Mommy Guilt and Smocked Clothes

One day at lunch, I jokingly told my coworkers that Maddox does not even like me that much. We were all discussing how kids responded when dropping them off at their schools or daycares. At that point, he basically did not care and would just keep on playing as I left. The next morning, when I left him at school, he screamed like a wild man. He has done that every morning for the past four weeks. When I leave the room to do, well, anything, he fusses. Enter Mommy guilt.

I know this is a normal phase that children go through at different stages. I stand outside of the classroom after I leave the room and he stops crying within a minute.  I just wish it did not have to be so incredibly dramatic. How long did it take your littles to get over this phase?

What I See When I Leave Every Day

On another note, I think I have developed a small obsession with children’s smocked clothing. Recently, Maddox became a brand enthusiast for Sugar Plum Smocks. They are creating some of the most adorable little outfits imaginable. We feel so lucky to be able to share these sweet outfits. Maddox even gets his own coupon code for 10% off to share with friends and family (MADDOX10 in case you were wondering). I also love the classic Glorimont and Bailey Boys. They usually have reversible outfits that end up being a really good deal!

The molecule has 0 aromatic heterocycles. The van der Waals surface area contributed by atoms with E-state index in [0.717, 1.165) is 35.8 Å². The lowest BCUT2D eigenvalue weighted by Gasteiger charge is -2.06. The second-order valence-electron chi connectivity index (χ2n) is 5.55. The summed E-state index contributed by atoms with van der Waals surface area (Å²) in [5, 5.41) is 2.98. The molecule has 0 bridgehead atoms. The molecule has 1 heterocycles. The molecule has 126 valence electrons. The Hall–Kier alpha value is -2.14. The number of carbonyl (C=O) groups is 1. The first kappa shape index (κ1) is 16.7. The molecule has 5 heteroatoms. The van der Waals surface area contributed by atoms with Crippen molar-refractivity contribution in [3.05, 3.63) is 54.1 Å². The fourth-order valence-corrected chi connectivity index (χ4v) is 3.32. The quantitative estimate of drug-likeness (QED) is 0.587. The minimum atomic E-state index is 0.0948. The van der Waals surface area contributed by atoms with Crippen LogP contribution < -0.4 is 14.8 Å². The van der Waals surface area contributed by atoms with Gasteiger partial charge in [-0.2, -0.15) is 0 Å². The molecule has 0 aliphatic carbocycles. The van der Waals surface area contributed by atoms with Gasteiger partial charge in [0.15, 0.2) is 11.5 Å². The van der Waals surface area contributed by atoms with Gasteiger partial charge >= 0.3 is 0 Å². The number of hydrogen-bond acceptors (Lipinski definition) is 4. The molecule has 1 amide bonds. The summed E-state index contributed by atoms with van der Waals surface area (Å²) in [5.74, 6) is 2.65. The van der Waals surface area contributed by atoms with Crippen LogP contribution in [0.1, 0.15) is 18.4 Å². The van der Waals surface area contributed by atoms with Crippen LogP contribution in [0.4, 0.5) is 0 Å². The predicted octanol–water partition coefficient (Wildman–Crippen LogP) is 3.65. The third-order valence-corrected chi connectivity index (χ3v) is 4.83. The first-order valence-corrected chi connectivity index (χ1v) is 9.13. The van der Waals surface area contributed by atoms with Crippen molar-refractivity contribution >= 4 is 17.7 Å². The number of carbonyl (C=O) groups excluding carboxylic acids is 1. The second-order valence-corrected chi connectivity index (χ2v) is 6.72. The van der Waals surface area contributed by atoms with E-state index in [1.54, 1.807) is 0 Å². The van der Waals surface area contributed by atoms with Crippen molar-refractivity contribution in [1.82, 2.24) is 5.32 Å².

How old is too old to continue our smock trend? I think never, but I’m sure there is a cutoff! It is just fun to find cute outfits for boys. I think the big box clothes stores focus more on female clothing (girl power!) and forget that not all mommas want to look at ninja turtles all day.

So, to conclude the randomness, what gives you mommy guilt and do you like smocked clothing for babies?? Let. Me. Know!


Well, Who Raised Them?

I recently read an article that was all about raising your child in the “Age of Entitlement”.

Cue the vomiting.

I personally believe that every generation thinks the next generation is so much worse than they were. I kind of want to buy a billboard that says “Well, Who Raised Them?”. For example, my generation was told that when you grow up you can be whatever you want to be. Fast forward twenty years. We are now mocked for the student loan debt acquired while trying to achieve those dreams.  I do not think it should be considered entitlement if we are doing what it takes to get ahead. Sorry Ethel, I know it cost fifty dollars and a bushel of snap beans for your degree, but it does not work that way anymore.